Cancer, chemo, radiation, steroids, surgeries, the whole speal of this journey can leave your body in a wreck, a train wreck; a wreck that can take time to recover, maybe never even fully recover. ‘New normal' is what us in the cancer world call this. Finding your new normal is but another segment to the cancer journey. This can be incredibly challenging, even intimidating for many. Post-chemo can leave cancer survivors left hanging alone, an untraveled road, one that can lead into post-traumatic stress (PTSD). Yes,
post-traumatic stress is real and an entire topic alone (outside soldiers’ stories). Post-cancer treatment is often left unaddressed leaving cancer patients to find this new normal alone through trial and error. This can be dangerous, bringing frustrations to the added learning to live out the new normal of everything all
As we all sit in our homes, isolated away from our normal day-to-day activities and peeps, to the cancer world, this is nothing new or unexpected. Us cancer survivors and patients know first-hand about homebound isolation and staying away from people. We know about having to leave our day to day activities to allow for treatments, appointments, tests, resting, healing or just doing nothing but breathe. We know what it is like to have our entire life come to a halting stop. We know what it’s like to be sitting within our walls, watching from the inside. We know the ideas of confinement and withdrawals. We know the long-lived anticipation to return to normal, oh, yes, normal, a normal that many never get back to….we know all too well.
We know what it’s like wearing masks all while eyeing people from afar. We know all too well the varied
That is a question, a question for many facing chemotherapy or currently on chemotherapy. A question for some of us post-chemo or those who have been left with more permanent side effects. You’re left with the decision of changing your look in order to look similar to how you did before treatment or styling differently according to your new situation. Whatever your reason to question, it is always smart to learn the pros and cons. You should never feel pressured to do one thing or the other. During my long, hard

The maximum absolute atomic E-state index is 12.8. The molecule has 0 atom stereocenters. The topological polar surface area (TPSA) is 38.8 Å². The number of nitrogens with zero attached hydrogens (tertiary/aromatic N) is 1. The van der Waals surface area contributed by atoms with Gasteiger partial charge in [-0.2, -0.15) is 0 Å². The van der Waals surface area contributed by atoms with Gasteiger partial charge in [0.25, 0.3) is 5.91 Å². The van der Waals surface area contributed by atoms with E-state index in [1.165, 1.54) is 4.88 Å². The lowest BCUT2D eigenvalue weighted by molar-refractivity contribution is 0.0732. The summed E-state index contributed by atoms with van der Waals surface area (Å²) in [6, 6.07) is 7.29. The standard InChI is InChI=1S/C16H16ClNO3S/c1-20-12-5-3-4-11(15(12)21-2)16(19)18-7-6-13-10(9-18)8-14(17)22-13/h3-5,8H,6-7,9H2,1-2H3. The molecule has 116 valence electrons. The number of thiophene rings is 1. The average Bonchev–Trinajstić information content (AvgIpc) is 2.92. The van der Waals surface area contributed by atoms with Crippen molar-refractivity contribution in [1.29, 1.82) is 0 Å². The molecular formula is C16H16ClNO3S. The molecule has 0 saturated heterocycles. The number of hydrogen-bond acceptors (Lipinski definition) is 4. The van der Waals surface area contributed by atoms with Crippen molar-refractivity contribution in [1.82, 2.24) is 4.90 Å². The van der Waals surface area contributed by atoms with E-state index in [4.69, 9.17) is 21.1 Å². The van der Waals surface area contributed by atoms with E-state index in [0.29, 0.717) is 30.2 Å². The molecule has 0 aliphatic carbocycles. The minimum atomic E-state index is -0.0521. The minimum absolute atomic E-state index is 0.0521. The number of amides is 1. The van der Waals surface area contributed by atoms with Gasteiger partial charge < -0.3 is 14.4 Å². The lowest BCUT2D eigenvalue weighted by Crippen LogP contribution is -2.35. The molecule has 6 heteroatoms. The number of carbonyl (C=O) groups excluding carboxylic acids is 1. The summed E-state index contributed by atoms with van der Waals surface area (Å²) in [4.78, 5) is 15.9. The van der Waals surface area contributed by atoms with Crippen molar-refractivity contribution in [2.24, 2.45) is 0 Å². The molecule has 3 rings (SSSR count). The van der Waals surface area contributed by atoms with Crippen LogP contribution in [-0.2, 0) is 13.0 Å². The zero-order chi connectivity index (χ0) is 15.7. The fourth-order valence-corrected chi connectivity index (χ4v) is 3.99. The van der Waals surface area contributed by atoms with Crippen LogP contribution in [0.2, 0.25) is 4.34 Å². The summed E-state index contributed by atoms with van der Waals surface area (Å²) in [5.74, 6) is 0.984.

How and when do you tell someone new about your cancer history? Yea. This topic has taken me to many uncomfortable zones, levels beyond my normal. This changed once I put myself in many of those uncomfortable zones.
It all started with a lack of information upon my diagnosis. This led me to social media. I was looking for
All I heard over a 12 hour period was that I was pregnant and/or miscarrying across several floors--from the ER to Labor & Delivery to Telemetry--until they tried to send me home. The last remark I heard before an actual diagnosis was that I was having a heavy period. As I was hemorrhaging. We're talking two buckets full, nearly-passing-out, horror-movie stuff. This was not just a heavy period. Give me a break.
Repeatedly, I refused their explanations for my four-month-postpartum intermittent bleeding. Repeatedly, I refused to go home. I was NOT going to bleed to death in my bed. I knew something was wrong and that
I remember the day clearly. My head was still rapidly spinning. I had finished weekly chemotherapy after six and a half months and my picc-line (peripherally inserted central catheter) was about to be removed.
The reality was, I was terrified of this change. A number of what-if's filled my mind and uncertainties quarantined my body. So soon? I wasn't ready for this, yet it was an oncology order. I had learned to adjust to this being in my arm; it had been part of my arm as I learned to deal with the pain and minimal use that seeing it off was too much to grasp. I needed a little more time!
The thought of my cancer returning and having another one put in was horrid. The picc-line RN that put it
Bald is powerful. Bald is beautiful. Bald is bold. Bald is stylish. Bald is bald.
You may or may not agree with these. You may have had a change of heart as to how you see bald after your treatments. Maybe you don't. How do you see bald?
For me, I saw bald very quickly. I had thinning hair on my first single agent treatment plan, but once I was
Some are willing to talk about anxiety while others are not, remaining hidden beneath their fears and the torture of it. When my molar pregnancy disease progressed to aggressive malignant cancer choriocarcinoma, my anxiety was at its highest. A molar pregnancy is rare, and threatens the life of a child. In my case, this affected the twins I was expecting and in turn led to me getting cancer.
What is anxiety? Plainly put, it is stress, but it goes much deeper for many people; it can be internal fear, affecting everyday life, minute to minute, hour to hour. Typical signs are irregular heart palpitations,
It's not everyday you get to stay in the hospital, and most hospitals are far from luxurious. However everyone at some point in their lifetime spends at least one visit in the hospital, whether it be surgery, illness, or cancer treatment. Let's face it-hospital time is boring. Time seems to move very slowly. What are some tips to help the time pass?
I have done my share of time in the hospital after being diagnosed with placental cancer, choriocarcinoma,